DebateGraph provides a powerful way for geographically distributed groups to collaborate in thinking through complex issues.
It does so by enabling groups of any size to externalise, visualize, question, and evaluate all of the considerations that anyone thinks might be relevant to the issues at hand – and by facilitating an intelligent, constructive dialogue around those issues.
Whether the group is a small team, an organization, a network of organizations, or society as a whole, the ability to augment our individual capacity to choose wisely in the face of the complex, multi-dimensional problems we confront today is ever more pressing. The basic building blocks of the maps
In essence, building the maps involves three steps:
- breaking down the subject into meaningful ideas;
- figuring out the relationships between those ideas; and,
- expressing the ideas and relationships visually.
(Explorer and Hub views)
are raised, Positions (
suggested in response to these Issues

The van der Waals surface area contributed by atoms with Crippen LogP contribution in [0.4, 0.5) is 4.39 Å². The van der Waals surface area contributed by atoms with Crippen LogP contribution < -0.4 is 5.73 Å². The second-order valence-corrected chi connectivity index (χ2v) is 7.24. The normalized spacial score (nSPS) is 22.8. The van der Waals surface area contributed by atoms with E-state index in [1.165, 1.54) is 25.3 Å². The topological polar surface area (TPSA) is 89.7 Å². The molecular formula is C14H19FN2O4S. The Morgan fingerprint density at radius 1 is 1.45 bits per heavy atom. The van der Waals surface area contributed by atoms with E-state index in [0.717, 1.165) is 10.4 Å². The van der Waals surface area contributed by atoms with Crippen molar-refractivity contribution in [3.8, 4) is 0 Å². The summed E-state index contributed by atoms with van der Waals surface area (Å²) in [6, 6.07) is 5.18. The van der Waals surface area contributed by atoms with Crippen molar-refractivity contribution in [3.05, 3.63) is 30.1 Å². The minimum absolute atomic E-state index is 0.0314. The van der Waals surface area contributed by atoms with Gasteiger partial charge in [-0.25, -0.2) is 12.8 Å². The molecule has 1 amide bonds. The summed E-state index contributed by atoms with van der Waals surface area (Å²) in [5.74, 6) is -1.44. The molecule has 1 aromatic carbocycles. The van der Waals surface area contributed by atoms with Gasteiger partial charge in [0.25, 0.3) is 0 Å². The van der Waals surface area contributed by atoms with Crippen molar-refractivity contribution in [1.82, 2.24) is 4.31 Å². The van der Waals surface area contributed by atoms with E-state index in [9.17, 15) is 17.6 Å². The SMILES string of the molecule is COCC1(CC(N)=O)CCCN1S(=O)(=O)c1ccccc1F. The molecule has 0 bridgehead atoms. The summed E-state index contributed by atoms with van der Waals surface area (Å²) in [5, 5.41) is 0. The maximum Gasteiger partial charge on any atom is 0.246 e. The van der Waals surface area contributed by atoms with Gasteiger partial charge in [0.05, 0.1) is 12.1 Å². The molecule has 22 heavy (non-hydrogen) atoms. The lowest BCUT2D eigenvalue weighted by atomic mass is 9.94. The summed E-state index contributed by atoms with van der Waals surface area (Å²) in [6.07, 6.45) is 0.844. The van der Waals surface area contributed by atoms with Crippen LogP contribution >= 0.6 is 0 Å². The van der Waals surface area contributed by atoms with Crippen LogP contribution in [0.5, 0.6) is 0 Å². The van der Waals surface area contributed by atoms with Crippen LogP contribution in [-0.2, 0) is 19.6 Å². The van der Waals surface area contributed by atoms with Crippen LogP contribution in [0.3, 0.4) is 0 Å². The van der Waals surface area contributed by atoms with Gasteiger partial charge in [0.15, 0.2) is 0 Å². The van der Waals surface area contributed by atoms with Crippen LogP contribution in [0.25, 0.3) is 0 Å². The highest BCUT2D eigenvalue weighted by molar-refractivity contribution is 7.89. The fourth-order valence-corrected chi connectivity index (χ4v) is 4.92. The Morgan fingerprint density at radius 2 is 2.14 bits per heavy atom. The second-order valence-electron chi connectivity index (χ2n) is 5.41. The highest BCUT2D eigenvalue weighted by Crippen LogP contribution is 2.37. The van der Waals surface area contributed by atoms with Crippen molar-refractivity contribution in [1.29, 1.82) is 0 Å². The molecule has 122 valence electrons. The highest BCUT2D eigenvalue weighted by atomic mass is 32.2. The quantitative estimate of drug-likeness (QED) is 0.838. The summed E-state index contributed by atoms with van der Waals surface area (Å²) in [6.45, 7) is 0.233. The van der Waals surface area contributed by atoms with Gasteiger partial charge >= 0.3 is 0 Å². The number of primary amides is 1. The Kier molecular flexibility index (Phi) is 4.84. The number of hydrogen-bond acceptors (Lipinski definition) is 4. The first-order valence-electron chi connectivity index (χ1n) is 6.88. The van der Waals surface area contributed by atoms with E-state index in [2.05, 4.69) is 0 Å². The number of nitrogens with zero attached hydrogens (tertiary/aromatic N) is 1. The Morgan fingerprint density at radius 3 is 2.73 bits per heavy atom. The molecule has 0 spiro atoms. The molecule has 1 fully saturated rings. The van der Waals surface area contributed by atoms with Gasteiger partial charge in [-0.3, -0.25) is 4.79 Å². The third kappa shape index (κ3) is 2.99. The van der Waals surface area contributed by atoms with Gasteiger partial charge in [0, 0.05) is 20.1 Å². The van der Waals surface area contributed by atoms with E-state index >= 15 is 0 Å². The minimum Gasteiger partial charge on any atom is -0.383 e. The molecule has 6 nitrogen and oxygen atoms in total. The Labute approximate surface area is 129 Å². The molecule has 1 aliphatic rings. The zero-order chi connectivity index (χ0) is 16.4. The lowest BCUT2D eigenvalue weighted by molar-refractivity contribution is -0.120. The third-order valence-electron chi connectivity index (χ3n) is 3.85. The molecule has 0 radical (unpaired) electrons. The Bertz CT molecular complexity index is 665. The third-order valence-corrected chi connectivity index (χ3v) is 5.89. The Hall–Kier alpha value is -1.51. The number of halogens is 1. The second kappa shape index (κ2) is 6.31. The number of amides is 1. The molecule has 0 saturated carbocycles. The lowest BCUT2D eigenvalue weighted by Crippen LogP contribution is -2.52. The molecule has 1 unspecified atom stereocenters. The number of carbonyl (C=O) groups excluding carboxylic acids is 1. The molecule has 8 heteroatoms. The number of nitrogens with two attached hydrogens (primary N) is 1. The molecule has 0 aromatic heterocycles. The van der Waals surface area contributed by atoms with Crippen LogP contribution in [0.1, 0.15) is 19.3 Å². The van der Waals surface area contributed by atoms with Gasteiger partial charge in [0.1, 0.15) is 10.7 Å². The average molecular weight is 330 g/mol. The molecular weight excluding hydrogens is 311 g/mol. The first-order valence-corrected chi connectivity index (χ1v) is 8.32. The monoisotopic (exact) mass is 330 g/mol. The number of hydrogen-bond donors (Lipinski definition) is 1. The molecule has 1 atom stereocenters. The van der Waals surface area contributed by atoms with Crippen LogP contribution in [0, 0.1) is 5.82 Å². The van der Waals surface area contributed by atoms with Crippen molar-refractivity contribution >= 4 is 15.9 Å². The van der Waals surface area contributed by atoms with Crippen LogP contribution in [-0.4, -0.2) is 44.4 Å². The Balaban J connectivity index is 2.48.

, and Supportive and Opposing Arguments
advanced for and against the Positions (
and each other).
Each building block has its own color to make it easier to see the types of ideas and relationships at a glance.
There's a wider set of building blocks beyond the three core ones, but the core set of Issues
, and Supportive
and Opposing Arguments
can be combined and recombined many times to build rich maps on any scale. Why build?
- complex issues can be mapped comprehensively, so that all of the relevant arguments (from all perspectives) can be woven together into a single, coherent and iteratively improvable visual structure;
- the process can be opened up transparently via the web so that many people can contribute to, visualize, learn from, and evaluate our collective understanding of the issues; and,
- these collaborative, visual maps can help us make sense of and act more efficiently and effectively in relation to these issues.